Creating application shortcuts and converting .deb and .rpm packages

Creating application shortcuts and converting .deb and .rpm packages

December 12, 2023

Creating application shortcuts and converting .deb and .rpm packages – Chapter 6.6

This is the eight of the free articles directly taken from the Manjaro Linux User Guide book, available at The full list of freely available articles is here: Manjaro Linux User Guide – For newbies, fans, and mid users. More information at the end of the article.

Read time: 4 minutes. Previous article: 5.4 Office Tools, Calendars, And Mail Clients. Next article: 8.1 Dependencies In Linux.

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Creating application shortcuts

KDE Plasma and GNOME support a two-click way to create links / shortcuts. For KDE, you open the main menu, find your program, right-click on it, then click + Add to Panel (Widget) or + Add to Desktop – and there it is. For GNOME, again right-click and select Pin to Dash.

For Xfce, selecting +Add to Panel adds an icon for the application at the end of the list of elements in the given panel. This isn’t ideal, but it’s easily solved by right-clicking the application icon and selecting ->Move to move it on the panel. The other option is to click anywhere on the panel, select the Panel option at the bottom of the right-click panel, select Panel Preferences, then go to the third menu tab, Items, and reorder all elements the way you want. The only problem is that you will see the application icon twice – once as a launcher and one more time if the application is running (the ancient Windows style). I find this annoying – space is precious on small screens, and it is already solved on other graphical environments.

Unfortunately, there is no easy way to switch to another standard panel or dash on Xfce. The reason is that such panels or dash bar SW are often made explicitly for a given environment (Xfce, KDE Plasma, Gnome, Cinnamon, etc.) and so tightly related to it. There are currently two potential external SW alternatives for an Xfce dock menu, Plank and Cairo Dock, both available from  Official repositories. However, you will have to play with their options and edit the default Manjaro menu bar preferences to make it comfortable for you. I hope that in the future, more such options will be added to the default Xfce panel.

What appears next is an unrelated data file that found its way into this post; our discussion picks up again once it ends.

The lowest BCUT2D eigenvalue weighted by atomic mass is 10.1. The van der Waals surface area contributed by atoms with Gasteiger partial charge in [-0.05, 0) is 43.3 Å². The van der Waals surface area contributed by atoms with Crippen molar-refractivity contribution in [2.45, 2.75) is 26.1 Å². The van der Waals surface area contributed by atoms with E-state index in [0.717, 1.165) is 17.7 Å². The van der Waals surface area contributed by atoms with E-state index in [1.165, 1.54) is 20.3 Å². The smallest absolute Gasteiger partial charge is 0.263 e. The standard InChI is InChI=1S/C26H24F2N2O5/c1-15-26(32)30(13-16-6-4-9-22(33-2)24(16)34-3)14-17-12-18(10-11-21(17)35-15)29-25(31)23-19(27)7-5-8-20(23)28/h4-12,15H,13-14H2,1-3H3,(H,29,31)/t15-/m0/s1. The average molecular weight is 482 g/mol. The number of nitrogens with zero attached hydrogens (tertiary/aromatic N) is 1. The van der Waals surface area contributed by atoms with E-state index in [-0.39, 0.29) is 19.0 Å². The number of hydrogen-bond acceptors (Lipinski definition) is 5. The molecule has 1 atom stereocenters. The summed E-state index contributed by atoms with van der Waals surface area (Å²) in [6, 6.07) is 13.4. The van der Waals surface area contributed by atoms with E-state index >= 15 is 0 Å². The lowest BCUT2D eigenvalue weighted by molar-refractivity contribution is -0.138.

For an AppImage, you may want to create a launcher, easily done on KDE and Xfce by right-clicking on the desktop. For Xfce, select the first option, Create Launcher, and fill in the top two fields as you wish. For Command, give the location of the executable file. For Working Directory, I provided the dedicated directory I created for AppImages called Installed. Finally, click Create, and you will have it. The filled fields are shown in Figure 6.1:

Creating application shortcuts in Xfce

Figure 6.1 – Xfce Create Launcher window fill for AppImage

On KDE, right-click on the desktop and choose Create New | Link to Application. In General, name the launcher as you wish. In the Permissions tab, mark Is executable. In Application, for Command provide the executable file path, and for Work path provide the directory containing the AppImage. Finally click OK. An example is shown in Figure 6.2: